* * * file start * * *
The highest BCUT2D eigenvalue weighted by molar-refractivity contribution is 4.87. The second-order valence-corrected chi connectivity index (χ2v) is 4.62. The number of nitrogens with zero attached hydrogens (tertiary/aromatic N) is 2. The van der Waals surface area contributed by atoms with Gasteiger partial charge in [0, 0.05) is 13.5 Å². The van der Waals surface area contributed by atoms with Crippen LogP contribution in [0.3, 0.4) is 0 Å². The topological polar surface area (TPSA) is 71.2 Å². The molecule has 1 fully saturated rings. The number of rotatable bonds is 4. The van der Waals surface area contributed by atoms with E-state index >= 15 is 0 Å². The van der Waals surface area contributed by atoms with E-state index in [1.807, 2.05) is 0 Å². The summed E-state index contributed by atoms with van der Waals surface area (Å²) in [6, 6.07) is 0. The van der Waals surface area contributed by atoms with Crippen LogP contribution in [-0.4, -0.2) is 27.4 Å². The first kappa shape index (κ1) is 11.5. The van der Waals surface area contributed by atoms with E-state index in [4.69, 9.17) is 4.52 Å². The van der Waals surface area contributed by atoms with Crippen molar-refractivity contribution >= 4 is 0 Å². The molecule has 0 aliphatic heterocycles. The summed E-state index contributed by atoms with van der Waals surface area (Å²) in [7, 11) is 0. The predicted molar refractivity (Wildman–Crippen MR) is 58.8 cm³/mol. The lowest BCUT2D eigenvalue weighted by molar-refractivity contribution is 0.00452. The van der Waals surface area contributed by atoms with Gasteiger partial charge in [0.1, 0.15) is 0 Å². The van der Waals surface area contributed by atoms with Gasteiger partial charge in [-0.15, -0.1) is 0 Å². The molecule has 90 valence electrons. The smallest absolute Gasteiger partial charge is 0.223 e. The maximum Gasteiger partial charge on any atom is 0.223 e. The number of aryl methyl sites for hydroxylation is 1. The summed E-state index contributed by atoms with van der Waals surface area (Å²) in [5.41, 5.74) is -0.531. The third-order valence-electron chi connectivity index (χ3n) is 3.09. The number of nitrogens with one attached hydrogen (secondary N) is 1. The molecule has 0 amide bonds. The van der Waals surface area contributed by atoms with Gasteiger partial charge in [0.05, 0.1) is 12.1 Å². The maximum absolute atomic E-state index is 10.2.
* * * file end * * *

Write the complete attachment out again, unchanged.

The highest BCUT2D eigenvalue weighted by molar-refractivity contribution is 4.87. The second-order valence-corrected chi connectivity index (χ2v) is 4.62. The number of nitrogens with zero attached hydrogens (tertiary/aromatic N) is 2. The van der Waals surface area contributed by atoms with Gasteiger partial charge in [0, 0.05) is 13.5 Å². The van der Waals surface area contributed by atoms with Crippen LogP contribution in [0.3, 0.4) is 0 Å². The topological polar surface area (TPSA) is 71.2 Å². The molecule has 1 fully saturated rings. The number of rotatable bonds is 4. The van der Waals surface area contributed by atoms with E-state index >= 15 is 0 Å². The van der Waals surface area contributed by atoms with E-state index in [1.807, 2.05) is 0 Å². The summed E-state index contributed by atoms with van der Waals surface area (Å²) in [6, 6.07) is 0. The van der Waals surface area contributed by atoms with Crippen LogP contribution in [-0.4, -0.2) is 27.4 Å². The first kappa shape index (κ1) is 11.5. The van der Waals surface area contributed by atoms with E-state index in [4.69, 9.17) is 4.52 Å². The van der Waals surface area contributed by atoms with Crippen molar-refractivity contribution >= 4 is 0 Å². The molecule has 0 aliphatic heterocycles. The summed E-state index contributed by atoms with van der Waals surface area (Å²) in [7, 11) is 0. The predicted molar refractivity (Wildman–Crippen MR) is 58.8 cm³/mol. The lowest BCUT2D eigenvalue weighted by molar-refractivity contribution is 0.00452. The van der Waals surface area contributed by atoms with Gasteiger partial charge in [0.1, 0.15) is 0 Å². The van der Waals surface area contributed by atoms with Gasteiger partial charge in [-0.15, -0.1) is 0 Å². The molecule has 90 valence electrons. The smallest absolute Gasteiger partial charge is 0.223 e. The maximum Gasteiger partial charge on any atom is 0.223 e. The number of aryl methyl sites for hydroxylation is 1. The summed E-state index contributed by atoms with van der Waals surface area (Å²) in [5.41, 5.74) is -0.531. The third-order valence-electron chi connectivity index (χ3n) is 3.09. The number of nitrogens with one attached hydrogen (secondary N) is 1. The molecule has 0 amide bonds. The van der Waals surface area contributed by atoms with Gasteiger partial charge in [0.05, 0.1) is 12.1 Å². The maximum absolute atomic E-state index is 10.2.